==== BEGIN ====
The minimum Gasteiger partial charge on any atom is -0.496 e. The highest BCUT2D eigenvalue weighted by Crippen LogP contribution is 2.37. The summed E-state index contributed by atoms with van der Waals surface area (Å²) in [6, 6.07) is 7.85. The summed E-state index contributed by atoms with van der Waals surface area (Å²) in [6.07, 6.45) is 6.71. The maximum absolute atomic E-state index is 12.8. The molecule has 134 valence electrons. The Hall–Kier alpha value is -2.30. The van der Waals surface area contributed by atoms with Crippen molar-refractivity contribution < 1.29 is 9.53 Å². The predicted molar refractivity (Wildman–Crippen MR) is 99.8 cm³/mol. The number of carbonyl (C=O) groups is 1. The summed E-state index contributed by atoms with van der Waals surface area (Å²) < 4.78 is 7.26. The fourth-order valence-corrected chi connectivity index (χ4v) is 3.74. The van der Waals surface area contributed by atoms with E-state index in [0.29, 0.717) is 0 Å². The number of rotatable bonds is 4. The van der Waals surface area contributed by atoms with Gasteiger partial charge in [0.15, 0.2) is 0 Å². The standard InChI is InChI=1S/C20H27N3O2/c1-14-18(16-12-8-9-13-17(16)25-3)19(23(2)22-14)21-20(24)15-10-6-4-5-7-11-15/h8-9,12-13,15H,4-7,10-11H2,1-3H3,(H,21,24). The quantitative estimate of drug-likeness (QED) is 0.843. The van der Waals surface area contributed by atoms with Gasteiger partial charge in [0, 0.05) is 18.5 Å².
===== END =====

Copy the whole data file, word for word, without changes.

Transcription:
The minimum Gasteiger partial charge on any atom is -0.496 e. The highest BCUT2D eigenvalue weighted by Crippen LogP contribution is 2.37. The summed E-state index contributed by atoms with van der Waals surface area (Å²) in [6, 6.07) is 7.85. The summed E-state index contributed by atoms with van der Waals surface area (Å²) in [6.07, 6.45) is 6.71. The maximum absolute atomic E-state index is 12.8. The molecule has 134 valence electrons. The Hall–Kier alpha value is -2.30. The van der Waals surface area contributed by atoms with Crippen molar-refractivity contribution < 1.29 is 9.53 Å². The predicted molar refractivity (Wildman–Crippen MR) is 99.8 cm³/mol. The number of carbonyl (C=O) groups is 1. The summed E-state index contributed by atoms with van der Waals surface area (Å²) < 4.78 is 7.26. The fourth-order valence-corrected chi connectivity index (χ4v) is 3.74. The van der Waals surface area contributed by atoms with E-state index in [0.29, 0.717) is 0 Å². The number of rotatable bonds is 4. The van der Waals surface area contributed by atoms with Gasteiger partial charge in [0.15, 0.2) is 0 Å². The standard InChI is InChI=1S/C20H27N3O2/c1-14-18(16-12-8-9-13-17(16)25-3)19(23(2)22-14)21-20(24)15-10-6-4-5-7-11-15/h8-9,12-13,15H,4-7,10-11H2,1-3H3,(H,21,24). The quantitative estimate of drug-likeness (QED) is 0.843. The van der Waals surface area contributed by atoms with Gasteiger partial charge in [0, 0.05) is 18.5 Å².